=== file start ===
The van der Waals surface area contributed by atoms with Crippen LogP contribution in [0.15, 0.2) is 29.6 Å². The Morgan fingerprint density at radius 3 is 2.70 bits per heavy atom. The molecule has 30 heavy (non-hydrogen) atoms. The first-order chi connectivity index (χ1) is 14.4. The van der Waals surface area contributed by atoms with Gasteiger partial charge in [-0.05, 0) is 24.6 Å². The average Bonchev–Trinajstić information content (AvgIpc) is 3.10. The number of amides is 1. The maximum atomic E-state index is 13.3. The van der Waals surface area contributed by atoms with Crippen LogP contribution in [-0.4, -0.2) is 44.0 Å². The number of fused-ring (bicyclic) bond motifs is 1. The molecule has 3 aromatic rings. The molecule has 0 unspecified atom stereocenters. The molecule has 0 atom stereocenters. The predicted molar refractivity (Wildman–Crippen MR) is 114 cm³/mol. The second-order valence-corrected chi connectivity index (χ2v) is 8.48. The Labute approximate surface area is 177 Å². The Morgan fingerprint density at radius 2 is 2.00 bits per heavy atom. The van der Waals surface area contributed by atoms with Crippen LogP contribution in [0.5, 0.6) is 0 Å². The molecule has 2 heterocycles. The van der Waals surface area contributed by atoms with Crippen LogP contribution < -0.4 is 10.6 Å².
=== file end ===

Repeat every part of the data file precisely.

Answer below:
The van der Waals surface area contributed by atoms with Crippen LogP contribution in [0.15, 0.2) is 29.6 Å². The Morgan fingerprint density at radius 3 is 2.70 bits per heavy atom. The molecule has 30 heavy (non-hydrogen) atoms. The first-order chi connectivity index (χ1) is 14.4. The van der Waals surface area contributed by atoms with Gasteiger partial charge in [-0.05, 0) is 24.6 Å². The average Bonchev–Trinajstić information content (AvgIpc) is 3.10. The number of amides is 1. The maximum atomic E-state index is 13.3. The van der Waals surface area contributed by atoms with Crippen LogP contribution in [-0.4, -0.2) is 44.0 Å². The number of fused-ring (bicyclic) bond motifs is 1. The molecule has 3 aromatic rings. The molecule has 0 unspecified atom stereocenters. The molecule has 0 atom stereocenters. The predicted molar refractivity (Wildman–Crippen MR) is 114 cm³/mol. The second-order valence-corrected chi connectivity index (χ2v) is 8.48. The Labute approximate surface area is 177 Å². The Morgan fingerprint density at radius 2 is 2.00 bits per heavy atom. The van der Waals surface area contributed by atoms with Crippen LogP contribution in [0.5, 0.6) is 0 Å². The molecule has 2 heterocycles. The van der Waals surface area contributed by atoms with Crippen LogP contribution < -0.4 is 10.6 Å².